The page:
Wednesday, December 22, 2010

Organizer's Notes: Learned Complacency

In the past few weeks, discussions of how and why Visual Effects should organize have permeated our fine internet. While the topic is certainly not new, its good for everyone when new perspectives and voices enter the arena.

What does remain constant (and is growing stale), are the arguments against organization. What I continue to find interesting are the reasons for such vehement stands against the bettering of one's life. Why would someone take such an active stance against what could be a huge positive change?

Earlier, I subscribed this reticence to fear. This fear also manifests itself in a much angrier and self righteous way. One commenter in VFX Soldier's blog called it Learned Complacency.

This argument is generally evoked from those who have accepted the short comings of the industry. They state that since they've done the leg work of finding ways to live with those detractions, everyone else can as well. They also generally call unions "mother hens" and say they don't need to be "coddled" in the workplace.

Learned Complacency is born from the notion that there is nothing that can be done about the state of the industry. Since the artist elected to join in the workforce, there is an implied contractual acceptance of the pitfalls that come with it. The broken labor laws, the collusion, the misrepresentation as an Independent Contractor, the exorbitant costs of unionizing, all of these are in the fine print and should just be considered par for the vfx course.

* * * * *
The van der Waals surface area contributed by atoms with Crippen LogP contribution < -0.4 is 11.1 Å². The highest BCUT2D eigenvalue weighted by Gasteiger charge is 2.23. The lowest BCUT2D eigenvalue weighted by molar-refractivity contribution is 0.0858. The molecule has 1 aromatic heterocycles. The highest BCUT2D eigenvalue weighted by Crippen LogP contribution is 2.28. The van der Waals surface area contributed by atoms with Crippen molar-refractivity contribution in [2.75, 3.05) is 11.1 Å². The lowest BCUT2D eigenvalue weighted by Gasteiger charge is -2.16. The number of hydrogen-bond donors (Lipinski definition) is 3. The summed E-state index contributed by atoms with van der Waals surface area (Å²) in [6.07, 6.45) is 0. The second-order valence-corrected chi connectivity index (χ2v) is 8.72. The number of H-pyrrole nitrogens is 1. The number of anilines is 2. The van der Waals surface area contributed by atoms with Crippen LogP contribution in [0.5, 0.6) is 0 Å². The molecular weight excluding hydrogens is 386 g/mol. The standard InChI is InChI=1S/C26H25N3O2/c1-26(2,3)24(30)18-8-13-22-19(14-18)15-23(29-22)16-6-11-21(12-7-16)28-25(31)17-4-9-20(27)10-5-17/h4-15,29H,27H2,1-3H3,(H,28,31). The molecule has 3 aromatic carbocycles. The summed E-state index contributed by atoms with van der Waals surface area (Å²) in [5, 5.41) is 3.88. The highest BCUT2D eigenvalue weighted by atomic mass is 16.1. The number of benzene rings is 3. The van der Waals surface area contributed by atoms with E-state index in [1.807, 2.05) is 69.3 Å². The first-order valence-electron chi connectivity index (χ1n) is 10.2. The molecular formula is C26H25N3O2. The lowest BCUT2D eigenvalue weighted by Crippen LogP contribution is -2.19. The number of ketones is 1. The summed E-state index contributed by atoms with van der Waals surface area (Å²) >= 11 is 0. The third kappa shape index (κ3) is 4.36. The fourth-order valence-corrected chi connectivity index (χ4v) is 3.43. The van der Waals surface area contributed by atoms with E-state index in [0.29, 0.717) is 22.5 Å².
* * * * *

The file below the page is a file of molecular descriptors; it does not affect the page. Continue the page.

Nothing can be further from the truth. Organizing Visual Effects and the artists and laborers who make up its ranks would do more than just provide a seamless cloak of health and pension benefits. It would provide a voice against such blatant attempts at cutting costs across the backs of those who make it happen. It would give the artist leverage by balancing the decision making power in the workplace. That's why the fight is so strong and so important.

What needs to be done is elegant in its simplicity. Sign and return a Representation Card. When the time comes, vote to have the IA represent you as your bargaining agent. Its a small step to take in the pursuit of improving your life and securing your future.


Anonymous said...

Those people feel that everyone else SHOULD have to experience what they've gone through and do the leg work, because they had to. They have been bitten in the past and are now bitter about it. Self-righteous is a perfect description for them. They think they're king shit, don't like newcomers and are unresponsive to change and they will be the downfall of this industry.

I've tried numerous times to help persuade and point out the benefits of unionization to a few of those holds-outs. Unfortunately, they can't be swayed without a fist.

Steve Kaplan said...

While a fist is more than I'm willing to use, I can't agree more that with some people, the realization that union membership could be a positive change in their life takes more time than with others.

Resistance to change and a fear of things new are much bigger problems to those people than organization. The industry is changing all the time and unless one changes with it, the question of union membership is a moot to them. They'll not have the chance to vote, since they'll be out of the game all-together.

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